Exodus 20:3 "You shall have no other gods besides Me"

The first Positive Mitzvah, teaches that we must believe in HaShem.

However, it would still be possible for someone to believe in HaShem and also believe that there are other gods in the world.

Let us take the case of the President of the United States.

He is a competent individual, who has been entrusted with leading the American people. Nonetheless, there are other men who are suited for his job and capable of being President.

The same is true for all human leaders.

Every person has his or her own capabilities and weaknesses.

All leaders, whether they are presidents, prime ministers, or even kings, can be replaced by other people who are just as capable as they are.

However, there is nothing that can be compared with HaShem.

He is the one and only Creator; the one and only Master of the Universe. No other person, power or object is like HaShem.

This Negative Mitzvah cautions us not to believe that anything or anyone has the power of G‑d, except for HaShem.

Introduction to the Mitzvot Prohibiting Idol Worship.

The Torah warns us that we must not believe in idols nor are we allowed to worship them in any way.

Many Mitzvot tell us how we must try to wipe out idol-worship. However, we must first try to understand exactly what is meant by "idol-worship."

What does it mean to worship idols? What kinds of idol-worship are there?

In ancient times, people worshiped idols, thinking that these idols were gods. They believed that idols could rule their lives and that idols had the ability to grant their every wish.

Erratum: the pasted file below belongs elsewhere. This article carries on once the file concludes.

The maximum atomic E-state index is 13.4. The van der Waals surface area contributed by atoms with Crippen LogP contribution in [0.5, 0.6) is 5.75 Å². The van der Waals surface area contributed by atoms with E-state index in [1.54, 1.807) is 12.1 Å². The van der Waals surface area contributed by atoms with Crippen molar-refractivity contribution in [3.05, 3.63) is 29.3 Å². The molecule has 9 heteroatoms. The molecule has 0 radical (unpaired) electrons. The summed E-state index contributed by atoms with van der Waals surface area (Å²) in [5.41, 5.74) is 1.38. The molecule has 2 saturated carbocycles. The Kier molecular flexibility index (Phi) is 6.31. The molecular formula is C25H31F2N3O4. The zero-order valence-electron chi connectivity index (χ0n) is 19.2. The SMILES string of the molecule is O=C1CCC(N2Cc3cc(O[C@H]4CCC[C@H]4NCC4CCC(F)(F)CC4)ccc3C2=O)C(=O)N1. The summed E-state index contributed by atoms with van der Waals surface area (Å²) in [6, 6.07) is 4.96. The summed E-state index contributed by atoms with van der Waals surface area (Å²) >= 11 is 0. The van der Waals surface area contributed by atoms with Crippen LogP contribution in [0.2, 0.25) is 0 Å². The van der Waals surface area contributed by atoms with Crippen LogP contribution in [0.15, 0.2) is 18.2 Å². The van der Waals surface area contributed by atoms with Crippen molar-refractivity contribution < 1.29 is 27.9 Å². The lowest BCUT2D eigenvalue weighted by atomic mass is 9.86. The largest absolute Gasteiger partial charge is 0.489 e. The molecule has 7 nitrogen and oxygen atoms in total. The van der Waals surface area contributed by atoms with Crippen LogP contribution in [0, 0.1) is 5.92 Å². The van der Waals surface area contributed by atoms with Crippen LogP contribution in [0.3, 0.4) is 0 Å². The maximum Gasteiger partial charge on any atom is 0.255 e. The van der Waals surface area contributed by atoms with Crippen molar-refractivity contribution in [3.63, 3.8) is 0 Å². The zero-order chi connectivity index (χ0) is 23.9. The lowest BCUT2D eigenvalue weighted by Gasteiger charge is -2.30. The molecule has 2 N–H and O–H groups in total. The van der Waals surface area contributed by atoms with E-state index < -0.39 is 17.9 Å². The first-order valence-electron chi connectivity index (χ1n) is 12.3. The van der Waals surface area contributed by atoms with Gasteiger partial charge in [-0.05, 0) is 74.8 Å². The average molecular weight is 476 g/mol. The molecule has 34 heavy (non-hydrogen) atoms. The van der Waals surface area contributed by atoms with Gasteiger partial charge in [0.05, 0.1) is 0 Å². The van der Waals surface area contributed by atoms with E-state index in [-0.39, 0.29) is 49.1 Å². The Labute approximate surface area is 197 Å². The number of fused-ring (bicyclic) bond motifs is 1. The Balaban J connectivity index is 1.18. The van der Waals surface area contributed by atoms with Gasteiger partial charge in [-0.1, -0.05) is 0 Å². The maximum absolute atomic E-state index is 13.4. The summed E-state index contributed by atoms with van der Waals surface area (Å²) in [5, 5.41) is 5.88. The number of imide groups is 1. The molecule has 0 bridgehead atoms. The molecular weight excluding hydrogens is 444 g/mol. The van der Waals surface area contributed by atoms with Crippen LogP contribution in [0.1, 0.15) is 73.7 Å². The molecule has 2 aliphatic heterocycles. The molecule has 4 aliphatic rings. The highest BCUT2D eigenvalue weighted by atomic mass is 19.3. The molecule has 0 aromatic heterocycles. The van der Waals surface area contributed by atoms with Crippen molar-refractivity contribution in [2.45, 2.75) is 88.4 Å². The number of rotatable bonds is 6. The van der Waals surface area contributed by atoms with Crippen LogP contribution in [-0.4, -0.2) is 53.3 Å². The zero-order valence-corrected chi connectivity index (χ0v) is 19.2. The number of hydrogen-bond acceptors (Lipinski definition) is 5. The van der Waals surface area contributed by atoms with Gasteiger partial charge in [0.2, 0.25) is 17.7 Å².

Much of modern society does not worship idols in the same way as people did in the past.

We do not believe that statues carved out of wood, stone or gold have any power over our lives, nor do we believe that idols can effect our lives and health.

However, idols do not necessarily have to be statues.

A person can make an idol out of almost anything.

In our own time, many people have placed a tremendous amount of importance on money, power and beauty.

When taken to extremes these, too, can become a form of idol- worship.

Take, for example, the following story of what happened to Yossi:

One day, Yossi, saw a new ten-speed bicycle in the store window.

He really liked the bicycle and wanted to buy it.

All day, at home and at school, he could think of nothing else except for ways to earn money in order to buy the bicycle.

Yossi walked around in a daze, dreaming about the bicycle.

"If I only had it, I wouldn't want anything else!", he thought to himself. "I've just got to get it, I won't ever be happy without it!"

Every day he would go to the store and stare at the bicycle. He was enchanted by it and everything he did was centered on "got-to-get-that-bike."

His desire to buy that new bicycle controlled his thoughts! Yossi didn't realize it, but he had made an "idol" out of the bicycle!

HaShem created this world and everything that is in it for us, so that we could use it in service of Him.

Many Mitzvot deal with money, possessions and other values. They teach us how to apply and use them so that we may fulfill the will of HaShem.

There is no doubt that we must appreciate the usefulness of money, beauty and everything else that exists within our world.

Yet, we must never "worship" them, nor should we allow any one thing to become so important that it rules our life.

We must always remember that only the law of HaShem, the Torah, may govern our lives.

The Mitzvot which follow, define those acts which are considered idol-worship and are therefore forbidden to us.

As we study these Mitzvot we should try to apply their lesson to our "modern day idol-worship," as well.